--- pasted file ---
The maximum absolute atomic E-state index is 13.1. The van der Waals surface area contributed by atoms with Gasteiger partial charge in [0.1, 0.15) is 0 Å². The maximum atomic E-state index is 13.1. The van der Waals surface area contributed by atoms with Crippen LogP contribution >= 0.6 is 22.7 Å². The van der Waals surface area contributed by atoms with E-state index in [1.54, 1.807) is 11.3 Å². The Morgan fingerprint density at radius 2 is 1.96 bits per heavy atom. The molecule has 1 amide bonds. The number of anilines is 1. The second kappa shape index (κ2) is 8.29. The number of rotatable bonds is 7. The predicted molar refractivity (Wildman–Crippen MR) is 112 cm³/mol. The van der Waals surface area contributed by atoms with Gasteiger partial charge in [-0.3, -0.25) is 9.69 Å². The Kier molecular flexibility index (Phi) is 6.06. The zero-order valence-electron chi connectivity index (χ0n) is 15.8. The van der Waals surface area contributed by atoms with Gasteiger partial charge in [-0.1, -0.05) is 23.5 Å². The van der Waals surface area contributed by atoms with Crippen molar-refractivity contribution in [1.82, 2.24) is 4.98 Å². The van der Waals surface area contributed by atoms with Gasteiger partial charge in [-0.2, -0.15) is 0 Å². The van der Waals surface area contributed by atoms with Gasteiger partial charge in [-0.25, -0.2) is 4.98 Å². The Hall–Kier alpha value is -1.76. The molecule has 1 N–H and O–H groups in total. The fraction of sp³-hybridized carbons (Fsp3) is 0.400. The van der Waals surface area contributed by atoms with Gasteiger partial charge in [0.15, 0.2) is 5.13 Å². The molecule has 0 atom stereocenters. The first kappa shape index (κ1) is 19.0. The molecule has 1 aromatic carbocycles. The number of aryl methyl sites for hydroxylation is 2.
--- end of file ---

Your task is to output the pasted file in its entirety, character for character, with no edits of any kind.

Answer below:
The maximum absolute atomic E-state index is 13.1. The van der Waals surface area contributed by atoms with Gasteiger partial charge in [0.1, 0.15) is 0 Å². The maximum atomic E-state index is 13.1. The van der Waals surface area contributed by atoms with Crippen LogP contribution >= 0.6 is 22.7 Å². The van der Waals surface area contributed by atoms with E-state index in [1.54, 1.807) is 11.3 Å². The Morgan fingerprint density at radius 2 is 1.96 bits per heavy atom. The molecule has 1 amide bonds. The number of anilines is 1. The second kappa shape index (κ2) is 8.29. The number of rotatable bonds is 7. The predicted molar refractivity (Wildman–Crippen MR) is 112 cm³/mol. The van der Waals surface area contributed by atoms with Gasteiger partial charge in [-0.3, -0.25) is 9.69 Å². The Kier molecular flexibility index (Phi) is 6.06. The zero-order valence-electron chi connectivity index (χ0n) is 15.8. The van der Waals surface area contributed by atoms with Gasteiger partial charge in [-0.1, -0.05) is 23.5 Å². The van der Waals surface area contributed by atoms with Crippen molar-refractivity contribution in [1.82, 2.24) is 4.98 Å². The van der Waals surface area contributed by atoms with Gasteiger partial charge in [-0.2, -0.15) is 0 Å². The van der Waals surface area contributed by atoms with Gasteiger partial charge in [-0.25, -0.2) is 4.98 Å². The Hall–Kier alpha value is -1.76. The molecule has 1 N–H and O–H groups in total. The fraction of sp³-hybridized carbons (Fsp3) is 0.400. The van der Waals surface area contributed by atoms with Gasteiger partial charge in [0.15, 0.2) is 5.13 Å². The molecule has 0 atom stereocenters. The first kappa shape index (κ1) is 19.0. The molecule has 1 aromatic carbocycles. The number of aryl methyl sites for hydroxylation is 2.